Notorious former world heavyweight champion Mike Tyson began collecting money for his comeback when tickets went on sale in Ohio on Tuesday for his October 20 ring return in a four-round bout.
Mike Tyson's World Tour, a series of four-round exhibitions, opens with a fight here at a 6,000-seat arena against former sparring partner Corey Sanders, a far cry from the glory days the convicted rapist once enjoyed.
Now the 40-year-old American hopes to capitalize upon his fame and his need for a fitness regime.
"I was a little overweight, smoking too much, and I started to get in shape," Tyson said. "I was training in Las Vegas and 2,000 people a day were there. Why not do an exhibition?
"Once I started training, the stress left. I'm not slurring. I'm not angry. Life's lessons are priceless. I'm happy to be here. I'm truly nervous. I haven't done this for a while."
Tyson, 50-6 with 44 knockouts, has not fought since quitting after six rounds against Kevin McBride at Washington in June of 2005 and immediately announcing his retirement. He has kept a low profile since then.
"I learned life is short and very unpredictable," Tyson said. "You have to stay humble and not get too emotional. I'm trying to keep my cool."
Tyson could become the King of the Four-Rounders if he can recapture past form and lives up to his pre-fight promotional hype of 100 four-round fights across the world.
"One hundred times four is as many rounds as I fought my whole career," Tyson said. "This tour is going all over the world - Europe, Asia, Middle East - everybody is bidding in anticipation."
Tyson, who made hundreds of millions of dollars in the ring, said he remains in a "financial quagmire" but that this comeback is more about improving his outlook more than his bank balance.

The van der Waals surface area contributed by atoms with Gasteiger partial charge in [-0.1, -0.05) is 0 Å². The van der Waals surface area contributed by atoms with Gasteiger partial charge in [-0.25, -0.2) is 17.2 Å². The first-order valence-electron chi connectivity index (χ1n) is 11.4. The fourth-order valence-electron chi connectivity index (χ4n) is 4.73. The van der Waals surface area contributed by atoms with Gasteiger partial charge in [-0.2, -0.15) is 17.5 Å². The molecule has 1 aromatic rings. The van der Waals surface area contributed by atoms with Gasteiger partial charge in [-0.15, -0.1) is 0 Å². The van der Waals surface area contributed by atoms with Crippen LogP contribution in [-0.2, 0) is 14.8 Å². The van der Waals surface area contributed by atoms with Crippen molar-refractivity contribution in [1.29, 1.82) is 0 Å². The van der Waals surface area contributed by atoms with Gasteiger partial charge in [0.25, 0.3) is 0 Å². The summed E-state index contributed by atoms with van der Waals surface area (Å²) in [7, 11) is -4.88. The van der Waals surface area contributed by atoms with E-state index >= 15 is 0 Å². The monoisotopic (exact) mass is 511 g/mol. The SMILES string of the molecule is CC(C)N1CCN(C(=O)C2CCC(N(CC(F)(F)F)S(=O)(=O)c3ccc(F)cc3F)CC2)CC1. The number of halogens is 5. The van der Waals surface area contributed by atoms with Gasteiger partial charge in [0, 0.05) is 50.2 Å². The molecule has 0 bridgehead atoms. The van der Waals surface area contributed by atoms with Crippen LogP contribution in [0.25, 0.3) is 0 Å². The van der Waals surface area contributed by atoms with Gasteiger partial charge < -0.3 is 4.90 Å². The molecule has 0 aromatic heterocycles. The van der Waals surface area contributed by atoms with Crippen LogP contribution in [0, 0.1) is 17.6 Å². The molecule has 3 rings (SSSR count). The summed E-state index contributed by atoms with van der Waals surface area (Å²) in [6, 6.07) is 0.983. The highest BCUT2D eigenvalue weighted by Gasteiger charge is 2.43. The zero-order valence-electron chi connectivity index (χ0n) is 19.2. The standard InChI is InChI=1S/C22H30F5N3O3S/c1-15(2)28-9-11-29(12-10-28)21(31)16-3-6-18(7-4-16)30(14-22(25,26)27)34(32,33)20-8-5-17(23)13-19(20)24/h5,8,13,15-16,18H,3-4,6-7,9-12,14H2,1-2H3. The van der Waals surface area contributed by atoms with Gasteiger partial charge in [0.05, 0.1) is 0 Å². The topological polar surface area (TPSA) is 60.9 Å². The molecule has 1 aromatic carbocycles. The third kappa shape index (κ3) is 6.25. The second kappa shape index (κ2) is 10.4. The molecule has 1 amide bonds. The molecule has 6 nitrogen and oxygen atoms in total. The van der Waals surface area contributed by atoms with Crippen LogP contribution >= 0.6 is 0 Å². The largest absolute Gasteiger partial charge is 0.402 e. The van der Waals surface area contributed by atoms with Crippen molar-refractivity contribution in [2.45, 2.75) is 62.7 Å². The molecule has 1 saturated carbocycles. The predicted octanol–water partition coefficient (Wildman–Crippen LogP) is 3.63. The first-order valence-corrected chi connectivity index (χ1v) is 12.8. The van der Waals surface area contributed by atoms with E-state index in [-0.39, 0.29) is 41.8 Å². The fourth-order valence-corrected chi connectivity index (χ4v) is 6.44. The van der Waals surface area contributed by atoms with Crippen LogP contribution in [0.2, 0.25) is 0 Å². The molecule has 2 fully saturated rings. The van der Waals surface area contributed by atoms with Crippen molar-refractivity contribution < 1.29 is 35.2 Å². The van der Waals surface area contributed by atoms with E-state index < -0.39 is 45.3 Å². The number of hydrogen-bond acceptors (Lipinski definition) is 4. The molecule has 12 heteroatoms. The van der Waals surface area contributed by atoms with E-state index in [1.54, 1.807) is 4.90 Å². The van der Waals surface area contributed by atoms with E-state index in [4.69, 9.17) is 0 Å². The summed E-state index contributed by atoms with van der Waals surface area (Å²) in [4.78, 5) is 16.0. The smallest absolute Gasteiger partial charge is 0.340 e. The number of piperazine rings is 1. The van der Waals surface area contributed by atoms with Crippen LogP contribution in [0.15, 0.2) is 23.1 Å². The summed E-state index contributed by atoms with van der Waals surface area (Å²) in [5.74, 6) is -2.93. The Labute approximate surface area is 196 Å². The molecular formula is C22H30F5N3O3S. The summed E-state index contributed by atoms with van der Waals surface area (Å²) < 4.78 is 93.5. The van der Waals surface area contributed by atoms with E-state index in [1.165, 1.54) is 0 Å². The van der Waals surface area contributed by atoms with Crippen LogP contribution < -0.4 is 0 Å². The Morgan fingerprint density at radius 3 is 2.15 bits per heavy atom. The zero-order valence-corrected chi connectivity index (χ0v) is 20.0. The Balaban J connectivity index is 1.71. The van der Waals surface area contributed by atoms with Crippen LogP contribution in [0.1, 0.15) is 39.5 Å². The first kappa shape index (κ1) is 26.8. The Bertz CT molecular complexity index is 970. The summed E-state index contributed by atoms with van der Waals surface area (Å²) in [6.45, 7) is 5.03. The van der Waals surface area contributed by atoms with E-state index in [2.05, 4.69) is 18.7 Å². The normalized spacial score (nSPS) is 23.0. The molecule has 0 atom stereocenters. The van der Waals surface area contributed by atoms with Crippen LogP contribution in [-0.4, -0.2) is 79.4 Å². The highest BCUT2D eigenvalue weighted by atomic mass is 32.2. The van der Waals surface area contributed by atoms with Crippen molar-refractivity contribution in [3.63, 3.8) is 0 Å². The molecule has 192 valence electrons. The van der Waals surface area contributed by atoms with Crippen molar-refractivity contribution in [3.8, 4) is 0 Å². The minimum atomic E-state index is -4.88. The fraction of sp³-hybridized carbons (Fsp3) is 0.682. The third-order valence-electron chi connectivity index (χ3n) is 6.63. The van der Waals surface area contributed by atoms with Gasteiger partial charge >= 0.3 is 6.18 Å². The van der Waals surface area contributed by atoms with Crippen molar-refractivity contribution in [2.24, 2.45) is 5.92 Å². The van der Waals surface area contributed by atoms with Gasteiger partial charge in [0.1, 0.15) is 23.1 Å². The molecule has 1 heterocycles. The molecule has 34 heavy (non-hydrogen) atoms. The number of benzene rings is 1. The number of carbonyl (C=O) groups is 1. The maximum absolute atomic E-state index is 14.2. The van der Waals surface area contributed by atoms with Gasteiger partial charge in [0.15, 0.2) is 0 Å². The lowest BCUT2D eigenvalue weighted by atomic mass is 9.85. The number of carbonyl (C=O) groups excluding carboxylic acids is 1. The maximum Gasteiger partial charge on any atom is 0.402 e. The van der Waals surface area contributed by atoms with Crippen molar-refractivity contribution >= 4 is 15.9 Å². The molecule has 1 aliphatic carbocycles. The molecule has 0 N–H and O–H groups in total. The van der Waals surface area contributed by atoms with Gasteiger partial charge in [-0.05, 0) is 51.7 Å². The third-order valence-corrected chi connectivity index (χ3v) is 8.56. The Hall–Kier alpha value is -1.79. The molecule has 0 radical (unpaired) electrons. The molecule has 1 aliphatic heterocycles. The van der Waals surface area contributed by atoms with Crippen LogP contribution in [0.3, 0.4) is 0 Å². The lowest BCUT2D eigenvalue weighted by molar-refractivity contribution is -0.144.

"The money I make (on the tour) isn't going to help my bills, but I'll feel better and won't be depressed," Tyson said.
No other dates have been announced for the comeback tour, although promoter Sterling McPherson promises the comeback will meet its global aspirations.
"We're giving the public all over the world a chance to watch him box again," McPherson said.
Tyson, who turned pro in 1985, became the youngest heavyweight champion in boxing history in 1986 at age 20 and ruled supreme until a 1990 10th-round knockout loss to James "Buster" Douglas in Tokyo.
A rape conviction shut down Tyson's career for three years but he returned to claim two world titles before his infamous biting of Evander Holyfield's ear in 1997 brought a one-year banishment from boxing.
Another comeback bid famously included Tyson vowing to eat the children of British world champion Lennox Lewis, who knocked out Tyson in the eighth round of their 2002 showdown at Memphis, Tennessee.
Yet another return flopped with Tyson losing to British journeyman Danny Williams in a fourth-round knockout in 2004 and losing to McBride a year later.
Fighters from four former Soviet Union nations own the major heavyweight titles, but none of them impresses Tyson.
"Anybody can beat you from the couch. I don't think these guys are as bad as people say. They work hard to fight 12 rounds," said Tyson, who has not fought 12 rounds since winning a 1991 decision over Razor Ruddick.